Elephant camps are the result of supply and demand from tourists, which has sadly increased by 30% in recent years, mostly with visitors from China. What it comes down to is a lack of awareness about how damaging these attractions are for the elephant’s wellbeing. The solution is more education and offering an alternative form of tourism without the harmful interactive elements like riding or bathing.
Phuket Elephant Sanctuary founder Montri Todtane
Phuket Elephant Sanctuary
Last month I was fortunate enough to visit one of these places. Bordering the Khao Phra Thaeo National Park, the Phuket Elephant Sanctuary is one of the only ethical elephant sanctuaries in Thailand. They’re working to change the elephant tourism industry in Phuket, hoping to inspire camp owners to follow the same path by showing them there are alternate ways to share elephants with tourists.
The sanctuary was opened in 2016 after Montri Todtane, a former camp owner, sent one of his elephants to retire the Elephant Nature Park, a rescue and rehabilitation center in Chiang Mai. Founder and conservationist Lek Chailert has been a driving force of change in the industry by inviting elephant riding camp owners to embrace change through her Save the Elephant Foundation’s ‘Saddle Off’ program. Inspired by Lek’s work, Montri decided to start his own sanctuary in Phuket under Lek’s guidance using her model.
Set on thirty acres of lush tropical jungle, the sanctuary is home to nine elephants, which they hope to grow to twenty-five, the number space can accommodate, over the next few years. For now, they only take in females, as males can be dangerous and difficult to manage, especially during their middle years. All the elephants at the sanctuary are older and have come from logging and tourism camps where they have worked all their lives. Most have injuries relating to their previous work, cataracts, and blindness from camera flashes and sore backs and legs from years spent carrying tourists and hauling logs. The sanctuary is a space where these elephants have found freedom and can live out their last years in retirement.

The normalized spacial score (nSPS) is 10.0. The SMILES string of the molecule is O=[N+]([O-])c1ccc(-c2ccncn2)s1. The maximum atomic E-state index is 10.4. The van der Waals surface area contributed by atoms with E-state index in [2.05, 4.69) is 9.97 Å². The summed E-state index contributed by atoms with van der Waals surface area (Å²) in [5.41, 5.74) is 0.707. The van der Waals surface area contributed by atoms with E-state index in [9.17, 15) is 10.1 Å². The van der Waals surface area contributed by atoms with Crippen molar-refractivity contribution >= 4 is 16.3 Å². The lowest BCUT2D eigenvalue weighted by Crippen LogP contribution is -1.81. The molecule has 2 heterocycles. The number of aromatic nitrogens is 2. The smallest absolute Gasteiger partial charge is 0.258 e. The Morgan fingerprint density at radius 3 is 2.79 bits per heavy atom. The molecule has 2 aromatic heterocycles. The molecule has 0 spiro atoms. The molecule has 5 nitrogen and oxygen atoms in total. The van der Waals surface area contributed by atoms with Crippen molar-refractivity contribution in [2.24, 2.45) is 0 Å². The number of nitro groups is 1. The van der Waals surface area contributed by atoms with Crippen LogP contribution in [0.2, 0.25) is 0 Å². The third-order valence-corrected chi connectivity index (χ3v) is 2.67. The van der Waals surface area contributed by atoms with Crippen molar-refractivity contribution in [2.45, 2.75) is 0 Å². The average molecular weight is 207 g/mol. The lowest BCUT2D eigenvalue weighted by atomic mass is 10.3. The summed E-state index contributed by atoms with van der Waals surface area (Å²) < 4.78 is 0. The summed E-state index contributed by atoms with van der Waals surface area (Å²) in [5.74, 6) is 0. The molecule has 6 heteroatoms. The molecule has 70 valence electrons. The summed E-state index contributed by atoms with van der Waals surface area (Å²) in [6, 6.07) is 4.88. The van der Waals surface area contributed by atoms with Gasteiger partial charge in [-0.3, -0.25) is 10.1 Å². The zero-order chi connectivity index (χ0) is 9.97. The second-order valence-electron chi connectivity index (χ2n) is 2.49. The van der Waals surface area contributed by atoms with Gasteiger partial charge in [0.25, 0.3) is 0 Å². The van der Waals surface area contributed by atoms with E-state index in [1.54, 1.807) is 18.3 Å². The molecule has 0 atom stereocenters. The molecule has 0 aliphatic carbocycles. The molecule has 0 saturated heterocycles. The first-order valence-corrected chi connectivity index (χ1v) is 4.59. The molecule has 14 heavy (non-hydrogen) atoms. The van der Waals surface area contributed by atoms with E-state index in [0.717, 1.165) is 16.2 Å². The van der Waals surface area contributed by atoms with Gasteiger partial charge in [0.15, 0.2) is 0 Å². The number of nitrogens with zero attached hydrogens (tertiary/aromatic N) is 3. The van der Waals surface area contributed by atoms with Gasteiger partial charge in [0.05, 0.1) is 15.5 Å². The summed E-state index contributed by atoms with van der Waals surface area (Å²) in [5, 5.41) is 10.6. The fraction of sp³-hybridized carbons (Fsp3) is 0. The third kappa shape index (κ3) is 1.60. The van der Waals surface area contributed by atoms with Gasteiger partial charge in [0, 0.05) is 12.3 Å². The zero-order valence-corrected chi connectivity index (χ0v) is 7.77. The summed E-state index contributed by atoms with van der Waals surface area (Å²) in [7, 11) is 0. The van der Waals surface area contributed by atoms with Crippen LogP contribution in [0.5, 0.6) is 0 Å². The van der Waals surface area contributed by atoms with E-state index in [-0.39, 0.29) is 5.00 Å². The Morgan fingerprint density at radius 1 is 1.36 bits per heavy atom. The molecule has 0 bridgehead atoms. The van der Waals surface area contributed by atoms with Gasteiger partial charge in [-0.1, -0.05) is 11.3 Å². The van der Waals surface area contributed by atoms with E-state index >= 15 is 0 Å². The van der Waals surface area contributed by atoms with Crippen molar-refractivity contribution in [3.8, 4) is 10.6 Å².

I was traveling with a group of friends so we opted for a private tour which takes a half day. You can opt for morning or afternoon, we chose the morning due to the sweltering heat with a pickup from our hotel at 8am, arriving at the park just after 9am. We were greeted by the team of volunteers who presented us with gumboots (there is some muddy walking on the tour) and showed us to a hut overlooking the park for morning tea. While we devoured our snacks we watched a film about the park and the do’s and don’ts of interacting with the elephants. It was pretty straight forward. Do stay with your guide, do watch the elephants at a respectful distance. If they come closer, take a step back. If they run at you, you run away as fast as you can. Solid advice.
The tour is an observation-only attraction, with one opportunity to get close by feeding them. After washing our hands, we were taken outside where the majestic Tong Kwaw awaited us behind a barrier (for our safety and her comfort) for her morning treats. We took turns feeding her fruit at a respectful distance and I was completely overcome. You can’t really grasp how big an elephant is until your standing face to face with one. It was one of the best travel experiences I have ever had. Tong Kwaw spent twenty years working in a riding camp, now her days are filled with baths, snacks, and chilling in the jungle.